October 5, 2022

Unitranche

Supportive Business Potential

DuPont OKs $1B stock buyback program

DuPont’s board has approved a new $1 billion stock buyback program as it aims to return shareholder value this year. | DBT PHOTO BY JACOB OWENS

WILMINGTON – DuPont announced Tuesday that its board of directors has authorized a new $1 billion stock buyback program, which expires on March 31, 2023.

The company was already expected to complete repurchasing of its remaining authorization of $375 million by March 30, a quarter ahead of the program’s expiration.

“The tenor and size of the new program demonstrates the company’s continued commitment to return value to shareholders within the framework of its balanced capital allocation policy,” DuPont wrote of the program in its quarterly report released Tuesday morning.

DuPont’s share price was up nearly 5% after the market’s open Tuesday, as the company also reported a 10% increase in its next quarterly dividend and $4.3 billion in fourth quarter net sales, an increase of 14% year-over-year. It also announced outlook guidance for 2022, with net sales between $17.4 and $17.8 billion and operating EBITDA between $4.3 and $4.5 billion, an increase of 6% at the midpoint versus 2021.

“Our fourth quarter financial results reflect a disciplined focus on pricing actions and operational excellence in a sustained environment of unprecedented global supply chain challenges and rising inflation,” said Ed Breen, DuPont executive chairman and CEO. “Sustained strong demand in key end-markets such as electronics and water, along with our continued ability to offset raw material inflation with price, were critical to our fourth quarter results. The leading market positions we hold globally, as well as our focus on execution, has led to sales and earnings growth throughout the year and will be key to our success in 2022.”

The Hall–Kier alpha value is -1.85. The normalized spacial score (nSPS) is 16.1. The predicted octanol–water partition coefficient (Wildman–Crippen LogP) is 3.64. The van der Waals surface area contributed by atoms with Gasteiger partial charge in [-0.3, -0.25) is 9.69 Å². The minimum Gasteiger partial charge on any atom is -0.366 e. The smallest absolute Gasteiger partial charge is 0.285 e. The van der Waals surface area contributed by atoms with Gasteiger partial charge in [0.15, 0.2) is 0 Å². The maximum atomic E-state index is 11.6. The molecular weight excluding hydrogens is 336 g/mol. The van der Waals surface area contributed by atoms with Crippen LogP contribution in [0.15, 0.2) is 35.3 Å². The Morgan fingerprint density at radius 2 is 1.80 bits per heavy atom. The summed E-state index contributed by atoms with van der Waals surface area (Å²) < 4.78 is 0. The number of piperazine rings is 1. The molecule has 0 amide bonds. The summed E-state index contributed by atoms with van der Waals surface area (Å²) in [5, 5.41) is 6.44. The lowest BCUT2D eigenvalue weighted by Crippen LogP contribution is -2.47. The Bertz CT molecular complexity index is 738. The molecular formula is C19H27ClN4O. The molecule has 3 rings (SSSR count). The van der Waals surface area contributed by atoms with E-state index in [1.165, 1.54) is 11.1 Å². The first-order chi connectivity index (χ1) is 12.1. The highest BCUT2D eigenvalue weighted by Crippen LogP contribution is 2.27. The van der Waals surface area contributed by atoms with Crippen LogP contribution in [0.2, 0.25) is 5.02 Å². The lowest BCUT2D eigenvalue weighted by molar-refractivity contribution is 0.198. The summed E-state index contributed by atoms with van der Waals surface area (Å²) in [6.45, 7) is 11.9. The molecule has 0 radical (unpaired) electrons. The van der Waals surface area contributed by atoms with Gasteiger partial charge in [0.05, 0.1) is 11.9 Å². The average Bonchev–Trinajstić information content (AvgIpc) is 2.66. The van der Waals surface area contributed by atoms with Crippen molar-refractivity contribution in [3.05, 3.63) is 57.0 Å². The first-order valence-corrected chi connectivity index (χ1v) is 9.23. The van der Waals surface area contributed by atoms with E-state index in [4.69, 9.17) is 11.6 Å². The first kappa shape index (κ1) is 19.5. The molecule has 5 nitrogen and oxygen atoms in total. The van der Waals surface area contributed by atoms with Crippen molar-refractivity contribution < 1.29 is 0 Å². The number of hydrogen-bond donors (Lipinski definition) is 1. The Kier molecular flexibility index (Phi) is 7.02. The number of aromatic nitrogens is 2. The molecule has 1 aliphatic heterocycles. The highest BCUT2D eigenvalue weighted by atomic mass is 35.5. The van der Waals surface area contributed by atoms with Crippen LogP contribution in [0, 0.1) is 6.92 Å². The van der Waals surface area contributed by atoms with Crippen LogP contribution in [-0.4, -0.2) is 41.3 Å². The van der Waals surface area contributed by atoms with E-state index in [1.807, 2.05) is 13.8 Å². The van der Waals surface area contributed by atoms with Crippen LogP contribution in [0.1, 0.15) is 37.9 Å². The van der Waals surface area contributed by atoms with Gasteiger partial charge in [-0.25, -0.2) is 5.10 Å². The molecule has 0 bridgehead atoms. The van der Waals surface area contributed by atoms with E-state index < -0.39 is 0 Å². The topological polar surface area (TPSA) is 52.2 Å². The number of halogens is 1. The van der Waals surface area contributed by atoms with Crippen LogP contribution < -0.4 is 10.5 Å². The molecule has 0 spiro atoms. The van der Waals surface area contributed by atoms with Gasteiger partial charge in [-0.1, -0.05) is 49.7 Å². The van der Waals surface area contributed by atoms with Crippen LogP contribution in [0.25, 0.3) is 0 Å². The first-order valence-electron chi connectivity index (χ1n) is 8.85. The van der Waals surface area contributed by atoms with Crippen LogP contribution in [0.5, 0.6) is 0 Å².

Rogers Corp., which has an office in Bear, will be acquired by DuPont under a new billion-dollar deal. | DBT PHOTO BY JACOB OWENS

DuPont is in the midst of a transformation, as it has shed whole segments and product lines in recent years and in November announced a $5.2 billion acquisition deal of Rogers Corp., an engineered materials and components company. It may mean that the company once best known for gunpowder, nylon, Teflon and Lycra over differing generations may one day be known for electric vehicles, 5G telecommunications and clean energy.

“We are advancing our position as a premier multi-industrial company and are focusing our portfolio around key growth pillars – electronics, water, protection, industrial technologies and next-generation automotive. We expect these steps will provide high-growth, high-value opportunities in sectors with long-term secular trends,” Breen said.

DuPont also intends to sell a significant part of its Mobility & Materials segment, which makes polymers and resins for vehicles. Private equity firms like Advent International, Apollo Global, Carlyle Group and CVC Capital Partners have expressed interest in the business that could be worth as much as $12 billion, according to a December Bloomberg report.

The Mobility & Materials segment reported fourth-quarter net sales of $1.3 billion, up 12% year-over-year, with operating EBITDA of $230 million, a decline of 3% year-over-year. It had annual net sales of $5 billion last year, up 26% year-over-year due to both price increases and volume improvements, the company said.